Dmitry Matvienko wins Malko Competition

Sarah Kirkup
Tuesday, June 15, 2021

Conductor from Belarus takes top prize in Copenhagen conducting contest

Dmitry Matvienko (photo: Agnete Schlichtkrull)
Dmitry Matvienko (photo: Agnete Schlichtkrull)

Dmitry Matvienko has been crowned the winner of the Malko Conducting Competition 2021. The 30-year-old from Belarus made it through three intense rounds, which began in Copenhagen on June 7, to reach the final on June 12. One of three finalists, he conducted the Danish National Symphony Orchestra in Nielsen’s Maskarade Overture and the first movement of Tchaikovsky’s Fifth Symphony. Subsequently, the jury of the triennial competition – this year headed by the Danish National SO’s Chief Conductor Fabio Luisi – awarded him First Prize. As a result, Matvienko will conduct concerts with 24 international orchestras, including 13 in the Nordic region, and receive 20,000 Euros in prize money. He also receives the Audience Prize, worth an additional 1,500 Euros, as well as three years of mentoring from Luisi.


Matvienko initially trained as a chorister and choirmaster. He studied conducting at the Moscow Conservatoire and in 2017 joined the conductor internship programme of the Russian National Philharmonic Orchestra. The Svetlanov SO engaged him to assist Chief Conductor Vladimir Jurowski (among others); for the world premiere of Vustin’s The Devil in Love at the Stanislavsky Theatre in February 2019, he acted as Jurowski’s assistant and then conducted performances of his own. Since April 2020, he has been an affiliated conductor of the National Opera and Ballet Theatre of Belarus.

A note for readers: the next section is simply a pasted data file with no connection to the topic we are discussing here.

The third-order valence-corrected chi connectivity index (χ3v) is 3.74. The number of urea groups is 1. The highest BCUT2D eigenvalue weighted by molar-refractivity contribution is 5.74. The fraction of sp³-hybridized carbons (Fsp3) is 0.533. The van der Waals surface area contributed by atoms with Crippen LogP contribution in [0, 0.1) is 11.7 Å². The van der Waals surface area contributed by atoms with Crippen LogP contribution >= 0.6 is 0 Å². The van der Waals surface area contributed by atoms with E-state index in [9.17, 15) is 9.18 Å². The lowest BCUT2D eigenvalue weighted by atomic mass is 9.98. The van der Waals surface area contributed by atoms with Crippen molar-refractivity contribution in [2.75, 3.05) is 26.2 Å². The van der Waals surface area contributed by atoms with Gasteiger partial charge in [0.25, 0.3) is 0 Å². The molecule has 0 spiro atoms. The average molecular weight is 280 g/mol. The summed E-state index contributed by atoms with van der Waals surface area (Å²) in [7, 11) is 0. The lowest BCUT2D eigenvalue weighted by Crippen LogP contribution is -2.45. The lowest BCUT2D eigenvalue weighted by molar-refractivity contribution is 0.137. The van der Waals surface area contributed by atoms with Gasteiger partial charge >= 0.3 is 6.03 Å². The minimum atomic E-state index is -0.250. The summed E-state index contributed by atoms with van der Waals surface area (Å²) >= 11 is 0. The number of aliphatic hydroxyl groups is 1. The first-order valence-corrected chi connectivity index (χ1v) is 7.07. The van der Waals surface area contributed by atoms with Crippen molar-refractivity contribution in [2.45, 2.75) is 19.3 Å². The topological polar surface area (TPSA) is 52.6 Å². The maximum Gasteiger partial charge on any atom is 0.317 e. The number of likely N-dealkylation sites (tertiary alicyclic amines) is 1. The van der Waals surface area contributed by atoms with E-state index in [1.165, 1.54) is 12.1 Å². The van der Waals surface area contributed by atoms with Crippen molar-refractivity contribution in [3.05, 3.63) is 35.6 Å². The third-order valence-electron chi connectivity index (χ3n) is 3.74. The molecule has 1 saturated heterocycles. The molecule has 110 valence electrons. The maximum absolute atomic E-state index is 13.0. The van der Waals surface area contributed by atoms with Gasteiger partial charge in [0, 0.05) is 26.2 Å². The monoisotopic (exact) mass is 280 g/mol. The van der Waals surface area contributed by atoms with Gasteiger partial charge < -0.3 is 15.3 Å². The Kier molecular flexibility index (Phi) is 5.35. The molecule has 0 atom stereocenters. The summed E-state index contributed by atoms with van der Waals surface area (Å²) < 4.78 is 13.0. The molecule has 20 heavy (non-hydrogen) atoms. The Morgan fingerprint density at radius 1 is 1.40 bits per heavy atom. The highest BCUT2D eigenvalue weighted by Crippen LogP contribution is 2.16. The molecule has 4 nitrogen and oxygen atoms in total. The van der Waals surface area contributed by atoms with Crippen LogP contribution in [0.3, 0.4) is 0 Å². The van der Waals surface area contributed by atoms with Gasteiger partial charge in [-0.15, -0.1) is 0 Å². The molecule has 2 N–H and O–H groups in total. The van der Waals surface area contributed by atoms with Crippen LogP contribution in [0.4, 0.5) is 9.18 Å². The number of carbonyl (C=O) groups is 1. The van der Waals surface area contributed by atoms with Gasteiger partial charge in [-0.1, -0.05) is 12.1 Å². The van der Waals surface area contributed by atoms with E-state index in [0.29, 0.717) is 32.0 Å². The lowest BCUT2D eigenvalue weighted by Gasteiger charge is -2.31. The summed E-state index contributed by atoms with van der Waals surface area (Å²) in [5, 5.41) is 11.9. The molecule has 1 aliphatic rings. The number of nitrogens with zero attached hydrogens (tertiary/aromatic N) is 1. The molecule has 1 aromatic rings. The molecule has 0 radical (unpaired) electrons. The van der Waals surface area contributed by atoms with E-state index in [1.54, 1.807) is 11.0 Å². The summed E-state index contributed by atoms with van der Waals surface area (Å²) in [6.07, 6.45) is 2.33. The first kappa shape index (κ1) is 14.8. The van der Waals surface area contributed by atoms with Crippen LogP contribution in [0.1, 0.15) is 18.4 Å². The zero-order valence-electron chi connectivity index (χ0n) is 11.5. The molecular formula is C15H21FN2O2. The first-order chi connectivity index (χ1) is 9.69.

One of an initial 24 contestants, all born after June 12, 1986, Matvienko conducted the Overture to Mozart’s Cosí fan tutte in the first round, an excerpt from Brahms’s Third Symphony in the second, and, in the semi-final, Stravinsky’s The Firebird and Britta Byström’s A Drama in the Air, specially written for the occasion – plus the first movement of Sibelius’s Violin Concerto with soloist Johannes Søe Hansen. He was, said the competition’s commentator Andrew Mellor, ‘an obvious contender to go all the way’.

Finishing in second place, and receiving a prize of 15,000 Euros, was 27-year-old Linhan Cui from China (‘She comes to life on the podium’ was Mellor’s observation); in third place, and receiving 12,000 Euros, was 29-year-old French conductor Chloé Dufresne, whose performance of Debussy’s Prelude à L’Après-midi d’un faune in the semi-final was a particular highlight. All three finalists of this year’s competition, which has been enticing conductors from all over the world since 1965, will also receive advice and support from the career consultant and artist liaison Jessica Ford.

Interviewed immediately after his success, Matvienko was clearly lost for words. ‘I’m just really happy,’ he said. ‘Today we played from our hearts.’ He later revealed that being able to conduct the Danish National SO had been a fantastic experience: ‘I’m very happy that part of the first prize is to have the opportunity to conduct more excellent orchestras in the year ahead,’ he said.

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